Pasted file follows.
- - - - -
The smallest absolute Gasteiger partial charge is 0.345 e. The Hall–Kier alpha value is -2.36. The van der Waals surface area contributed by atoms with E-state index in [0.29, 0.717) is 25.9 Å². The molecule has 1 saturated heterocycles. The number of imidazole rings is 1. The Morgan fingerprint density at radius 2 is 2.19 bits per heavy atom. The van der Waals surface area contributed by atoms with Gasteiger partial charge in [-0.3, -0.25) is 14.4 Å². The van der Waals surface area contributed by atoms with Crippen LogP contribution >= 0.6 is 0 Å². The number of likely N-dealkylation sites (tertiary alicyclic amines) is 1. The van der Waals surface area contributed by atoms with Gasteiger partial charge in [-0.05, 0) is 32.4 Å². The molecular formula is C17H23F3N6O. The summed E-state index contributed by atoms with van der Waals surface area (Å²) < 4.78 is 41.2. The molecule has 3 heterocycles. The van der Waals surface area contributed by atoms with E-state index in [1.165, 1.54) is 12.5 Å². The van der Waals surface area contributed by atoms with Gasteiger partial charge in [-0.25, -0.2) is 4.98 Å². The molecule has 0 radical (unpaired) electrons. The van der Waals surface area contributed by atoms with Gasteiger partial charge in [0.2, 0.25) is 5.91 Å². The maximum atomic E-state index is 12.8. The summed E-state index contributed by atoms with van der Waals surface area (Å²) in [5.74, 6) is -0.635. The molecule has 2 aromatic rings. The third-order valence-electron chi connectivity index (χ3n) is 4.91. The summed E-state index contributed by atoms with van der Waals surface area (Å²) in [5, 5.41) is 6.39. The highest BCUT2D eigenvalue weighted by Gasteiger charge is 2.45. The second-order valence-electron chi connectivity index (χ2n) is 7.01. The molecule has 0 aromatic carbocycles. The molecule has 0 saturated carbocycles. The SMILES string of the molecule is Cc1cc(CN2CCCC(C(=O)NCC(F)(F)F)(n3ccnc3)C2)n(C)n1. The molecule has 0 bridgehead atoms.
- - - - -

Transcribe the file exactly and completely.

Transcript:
The smallest absolute Gasteiger partial charge is 0.345 e. The Hall–Kier alpha value is -2.36. The van der Waals surface area contributed by atoms with E-state index in [0.29, 0.717) is 25.9 Å². The molecule has 1 saturated heterocycles. The number of imidazole rings is 1. The Morgan fingerprint density at radius 2 is 2.19 bits per heavy atom. The van der Waals surface area contributed by atoms with Gasteiger partial charge in [-0.3, -0.25) is 14.4 Å². The van der Waals surface area contributed by atoms with Crippen LogP contribution >= 0.6 is 0 Å². The number of likely N-dealkylation sites (tertiary alicyclic amines) is 1. The van der Waals surface area contributed by atoms with Gasteiger partial charge in [-0.05, 0) is 32.4 Å². The molecular formula is C17H23F3N6O. The summed E-state index contributed by atoms with van der Waals surface area (Å²) < 4.78 is 41.2. The molecule has 3 heterocycles. The van der Waals surface area contributed by atoms with E-state index in [1.165, 1.54) is 12.5 Å². The van der Waals surface area contributed by atoms with Gasteiger partial charge in [-0.25, -0.2) is 4.98 Å². The molecule has 0 radical (unpaired) electrons. The van der Waals surface area contributed by atoms with Gasteiger partial charge in [0.2, 0.25) is 5.91 Å². The maximum atomic E-state index is 12.8. The summed E-state index contributed by atoms with van der Waals surface area (Å²) in [5.74, 6) is -0.635. The molecule has 2 aromatic rings. The third-order valence-electron chi connectivity index (χ3n) is 4.91. The summed E-state index contributed by atoms with van der Waals surface area (Å²) in [5, 5.41) is 6.39. The highest BCUT2D eigenvalue weighted by Gasteiger charge is 2.45. The second-order valence-electron chi connectivity index (χ2n) is 7.01. The molecule has 0 aromatic carbocycles. The molecule has 0 saturated carbocycles. The SMILES string of the molecule is Cc1cc(CN2CCCC(C(=O)NCC(F)(F)F)(n3ccnc3)C2)n(C)n1. The molecule has 0 bridgehead atoms.